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Because the Marlins and Phillies played money ball last month, the Mets can be taken a bit more seriously. With Hanley Ramirez, Omar Infante, Anibal Sanchez and Mets nemesis Gaby Sanchez gone from South Beach, and Hunter Pence, Shane Victorino and Joe Blanton no longer playing in South Philly, the Mets are more comparable to the teams that were widely expected to finish 1-2 or 2-1 in the division this season.
The Mets haven't improved; instead, some of their competition has diminished. Either way, the Mets are better off.
At this point, their third-place standing appears quite legitimate and appropriate. Given the state of affairs in Miami and Philadelphia, and without comparing records, the Mets may be the third-best team in the East. The Marlins seem to have a bad taste in their mouths most days. Trading away talent seldom plays well in a clubhouse, even when personality issues leave with the talent. The Fish may be better off without Ramirez whose popularity in the clubhouse had gone the way of his batting average (.246 before moving to the Dodgers). But Infante is a valuable piece -- more valuable, granted, to a team with legit aspirations for October than to the Marlins as they are now.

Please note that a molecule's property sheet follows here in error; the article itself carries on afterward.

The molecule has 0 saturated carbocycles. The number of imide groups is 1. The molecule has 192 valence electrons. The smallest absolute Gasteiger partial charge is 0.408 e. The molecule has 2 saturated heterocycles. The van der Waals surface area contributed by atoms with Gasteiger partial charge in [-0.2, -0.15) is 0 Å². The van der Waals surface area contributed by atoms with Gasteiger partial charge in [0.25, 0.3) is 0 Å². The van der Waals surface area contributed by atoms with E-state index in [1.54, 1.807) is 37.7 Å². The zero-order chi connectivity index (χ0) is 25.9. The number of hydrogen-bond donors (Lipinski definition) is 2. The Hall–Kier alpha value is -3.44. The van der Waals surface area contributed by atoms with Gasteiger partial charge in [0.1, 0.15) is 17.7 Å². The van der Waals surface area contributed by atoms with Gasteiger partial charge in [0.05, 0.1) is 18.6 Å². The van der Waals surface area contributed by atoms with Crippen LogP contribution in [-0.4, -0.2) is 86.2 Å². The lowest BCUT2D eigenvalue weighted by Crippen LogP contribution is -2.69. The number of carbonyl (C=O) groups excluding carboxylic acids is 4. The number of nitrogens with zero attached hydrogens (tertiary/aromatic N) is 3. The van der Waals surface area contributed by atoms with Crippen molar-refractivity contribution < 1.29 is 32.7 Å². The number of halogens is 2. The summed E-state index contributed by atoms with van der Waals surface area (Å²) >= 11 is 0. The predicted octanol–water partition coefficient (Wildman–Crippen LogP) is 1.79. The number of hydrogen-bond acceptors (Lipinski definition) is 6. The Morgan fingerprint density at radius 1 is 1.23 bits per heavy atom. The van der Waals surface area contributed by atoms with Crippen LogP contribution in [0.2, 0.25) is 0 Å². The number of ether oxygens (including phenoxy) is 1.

An exodus of talent and/or friends often is followed by self-ridicule, then apathy. Less than a year after opening a new park and unveiling new uniforms, a new manager and a refurbished bullpen, the Marlins are backtracking in the eyes of their public. Their standing in the NL East isn't remotely close to what was expected, nor is their attendance.
The Phillies appear to be a broken bunch with an unclear future. Because of injury and age, they can't know what to expect from Ryan Howard, Chase Utley, Roy Halladay and Jimmy Rollins as they look to 2013. What do they think of their talent exodus? Their fall has been quick, precipitous, damaging and, to some degree, the responsibility of an impulsive general manager. How does Pence enter one summer and exit less than a year later? Someone somewhere must have erred in evaluating him in 2011 or this year. He is a quality complementary player. Quality costs.
Or, perhaps, after winning the 2011 NL East in a runaway and winning four straight division championships, the Phillies now are heeding the advice of the late Walter O'Malley who suggested winning every year can be unwise. His theory was that yearly success spoils the fan base and empties the treasury. The Braves of the late '90s can attest to that.